The tension in Kelly's neck muscles eased as she began to relax. Singing the silly canaler's tune always made her feel a bit better—especially when she was getting hungry and could have eaten at least three helpings of Mama's hunks-a-go pudding. The fried batter, made with eggs, milk, and flour, went right well with a slab of roast beef. Just thinking about how good it tasted made Kelly's mouth water.
Mama would serve supper when they stopped for the night, but that wouldn't be 'til sundown, several hours from now. When Papa hollered, "Hold up there, girl!" and secured the boat to a tree or near one of the locks, Kelly would have to care for the mules. They always needed to be curried and cleaned, in particular around Herman and Hector's collars where their sweaty hair often came loose. Kelly never took any chances with the mules, for she didn't want either of them to get sores or infections that needed to be treated with medicine.
After the grooming was finished each night, Kelly fed the animals and bedded them down in fresh straw spread along the floor in one of the lock stables or in their special compartment on the boat. Only when all that was done could Kelly wash up and sit down to Mama's hot meal of salt pork and beans or potato and onion soup. Roast beef and hunks-a-go pudding were reserved for a special Sunday dinner when there was more time for cooking.
After supper when all the dishes had been washed, dried, and put away, Kelly read, drew, and sometimes played a game. Mama and Papa amused themselves with an occasional game of checkers, and sometimes they lined up a row of dominoes and competed to see who could acquire the most points. That was fine with Kelly. She much preferred to retire to her bunk in the deck below and draw by candlelight until her eyes became too heavy to focus. Most often she'd sketch something she'd seen along the canal, but many times her charcoal pictures were of things she'd never seen before. Things she'd read about and could only dream of seeing.
On days like today, when Kelly was dog-eared tired and covered from head to toe with dust, she wished for a couple of strong brothers to take her place as mule driver. It was unfortunate for both Kelly and her folks, but Mama wasn't capable of having more children. She'd prayed for it; Kelly had heard her do so many times. The good Lord must have thought two daughters were all Amos and Dorrie McGregor needed. God must have decided Kelly could do the work of two sons. Maybe the Lord believed she should learn to be content with being poor, too.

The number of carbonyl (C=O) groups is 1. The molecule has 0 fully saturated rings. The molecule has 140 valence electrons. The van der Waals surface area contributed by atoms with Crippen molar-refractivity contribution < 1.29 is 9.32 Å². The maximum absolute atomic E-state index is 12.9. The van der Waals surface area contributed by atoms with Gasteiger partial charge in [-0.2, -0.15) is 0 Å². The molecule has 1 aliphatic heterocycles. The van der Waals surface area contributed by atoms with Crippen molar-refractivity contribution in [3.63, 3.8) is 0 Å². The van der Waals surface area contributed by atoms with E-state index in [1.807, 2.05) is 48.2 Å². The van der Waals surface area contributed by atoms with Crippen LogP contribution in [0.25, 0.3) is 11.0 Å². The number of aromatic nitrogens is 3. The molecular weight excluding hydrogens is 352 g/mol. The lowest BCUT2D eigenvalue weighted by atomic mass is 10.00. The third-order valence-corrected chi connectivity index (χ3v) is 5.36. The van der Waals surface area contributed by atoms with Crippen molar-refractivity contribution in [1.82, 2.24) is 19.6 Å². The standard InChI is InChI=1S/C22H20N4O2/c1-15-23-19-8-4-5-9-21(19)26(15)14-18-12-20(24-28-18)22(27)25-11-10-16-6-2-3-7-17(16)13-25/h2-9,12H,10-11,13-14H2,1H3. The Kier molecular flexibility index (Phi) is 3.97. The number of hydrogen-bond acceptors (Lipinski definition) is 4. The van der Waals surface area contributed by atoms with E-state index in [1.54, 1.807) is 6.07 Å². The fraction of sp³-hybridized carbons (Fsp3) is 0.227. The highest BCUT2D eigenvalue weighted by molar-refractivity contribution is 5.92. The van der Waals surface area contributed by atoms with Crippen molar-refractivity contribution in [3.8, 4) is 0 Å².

Contentment. Kelly didn't think she could ever manage to achieve that. Not until she had money in her pockets. She couldn't help but wonder if God cared about her needs at all.
Herman nuzzled the back of Kelly's neck, interrupting her musings and nearly knocking her wide-brimmed straw hat to the ground. She shivered and giggled. "What do ya want, ol' boy? You think I have some carrots for you today? Is that what you're thinkin'?"
The mule answered with a loud bray, and Hector followed suit.
"All right, you two," Kelly said, reaching into her roomy apron pocket. "I'll give ya both a carrot, but you must show your appreciation by pullin' real good for a few more hours." She shook her finger. "And I want ya to do it without one word of complaint."
Another nuzzle with his wet nose, and Kelly knew Herman had agreed to her terms. Now she needed confirmation from Hector.
* * *
Mike Cooper didn't have much use for some of the new fangled things he was being encouraged to sell in his general store, but this pure white soap that actually floated might be a real good seller—especially to the boatmen, who seemed to have a way of losing bars of soap over the side of their vessels. If Mike offered them a product for cleaning that could easily be seen and would bob like a cork instead of sinking to the bottom of the murky canal, he could have a bestseller that would keep his customers coming back and placing orders for "the incredible soap that floats."
Becoming a successful businessman might help him pursue his goal of finding a suitable wife. Ever since Pa had died, leaving him to run the store by himself, Mike had felt a terrible ache in his heart. Ma had gone to heaven a few years before Pa, and his two brothers, Alvin and John, had relocated a short time later, planning to start a fishing business off the coast of New Jersey. That left Mike to keep the store going, but it also left him alone, wishing for a helpmate and a brood of children. Mike prayed for this every day. He felt he was perfectly within God's will to make such a request. After all, in the book of Genesis, God said it wasn't good for a man to be alone, so He created Eve to be a helper and to keep Adam company. At twenty-four years old, Mike thought it was past time he settled down with a mate.
Mike's biggest concern was the fact that there weren't too many unattached ladies living along the canal. Most of the women who shopped at his store were either married or adolescent girls. One young woman—Sarah McGregor—was the exception, but word had it she'd up and run off with the son of a lock tender from up the canal a ways. Sarah had a younger sister, but the last time Mike saw Kelly, she was only a freckle-faced kid in pigtails.